The Vintage Book of Canadian Memoirs

edited by George Fetherling

Published by Vintage Canada

582 pages, 2001

Buy it online






Writers Looking Back

Reviewed by Andrea MacPherson


The memoir has, arguably, been explored more in Canada than anywhere else. A literary expression of life writing, the memoir has been received with affection in Canada, where writers such as Margaret Atwood and Michael Ondaatje have embraced the creative form. These memoirs "recall experience the way sun-bleached photographs and edge-curled memories do". They recall "days that have since migrated to the past: the sounds of ceremony, the smells and tastes of celebration, the tears of triumph and grief." In The Vintage Book of Canadian Memoirs, edited by George Fetherling, some of the biggest names in the Canadian literary world are housed together to create a startlingly beautiful collection.

The collection is separated into four sections: At Home and Abroad; Getting Started; Uprootedness and Family; and Tragedies, Choices and Losses. Within these sections, familiar themes such as travel and familial relations are examined, as well as the less common themes of immigration and incest. We are taken from the shores of Canada's coasts, to Sri Lanka, the Ukraine and the United Kingdom in a seamless, languid journey with much-loved authors. Each memoir is unique in tone, style and content, yet they all share enviable qualities: they are authentic, emotive and create a tangible experience for the reader.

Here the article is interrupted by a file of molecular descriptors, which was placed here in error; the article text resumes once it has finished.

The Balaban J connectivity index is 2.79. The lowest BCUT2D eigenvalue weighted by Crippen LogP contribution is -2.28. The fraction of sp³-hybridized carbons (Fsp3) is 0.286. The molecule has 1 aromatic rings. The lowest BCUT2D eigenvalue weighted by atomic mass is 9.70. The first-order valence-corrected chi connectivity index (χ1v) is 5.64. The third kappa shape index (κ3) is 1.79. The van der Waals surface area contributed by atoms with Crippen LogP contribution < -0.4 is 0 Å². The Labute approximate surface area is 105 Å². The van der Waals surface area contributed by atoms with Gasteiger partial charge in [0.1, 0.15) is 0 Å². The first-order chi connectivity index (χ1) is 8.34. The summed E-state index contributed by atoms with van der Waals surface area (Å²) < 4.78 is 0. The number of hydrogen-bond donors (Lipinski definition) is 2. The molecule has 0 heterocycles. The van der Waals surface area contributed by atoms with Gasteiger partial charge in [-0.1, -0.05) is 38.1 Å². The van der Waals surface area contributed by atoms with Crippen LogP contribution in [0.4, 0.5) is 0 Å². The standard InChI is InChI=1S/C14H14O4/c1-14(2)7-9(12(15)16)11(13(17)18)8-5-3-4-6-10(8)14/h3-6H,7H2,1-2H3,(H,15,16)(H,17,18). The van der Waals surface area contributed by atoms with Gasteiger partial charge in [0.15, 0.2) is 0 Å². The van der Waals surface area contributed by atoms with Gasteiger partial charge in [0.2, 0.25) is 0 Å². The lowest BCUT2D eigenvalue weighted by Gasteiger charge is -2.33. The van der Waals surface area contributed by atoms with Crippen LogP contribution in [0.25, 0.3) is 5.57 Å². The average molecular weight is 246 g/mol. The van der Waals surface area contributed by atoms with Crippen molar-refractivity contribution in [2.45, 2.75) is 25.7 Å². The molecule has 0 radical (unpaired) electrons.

Michael Ondaatje's "Running in the Family," taken from the book of the same name, recounts the youth of his parents, as well as Ondaatje's own experiences returning to the same country after many years away. Ondaatje describes Sri Lanka so completely you feel as though you could actually be with him, walking through the tea fields and napping in the heavy, damp afternoons. His descriptive powers are matched by his observations of human nature; he can accurately recreate his parents' young married life, complete with dialogue and innuendo.

My father is walking towards him [Arthur], huge and naked. In one hand he holds five ropes, and dangling on the end of each of them is a black dog. None of the five are touching the ground. He is holding his arm outstretched, holding them with one arm as if he has supernatural strength. Terrible noises are coming from him and from the dogs as if there is a conversation between them that is subterranean, volcanic. All their tongues hanging out ... Arthur cut the ropes and the animals splashed to the ground, writhing free and escaping. He guided my father back to the road and the car that his sister Stephy waited in. They put him in the back seat, his arm still held away from him, now out of the open car window. All the way to Colombo the lengths of rope dangled from his fist in the hot passing air.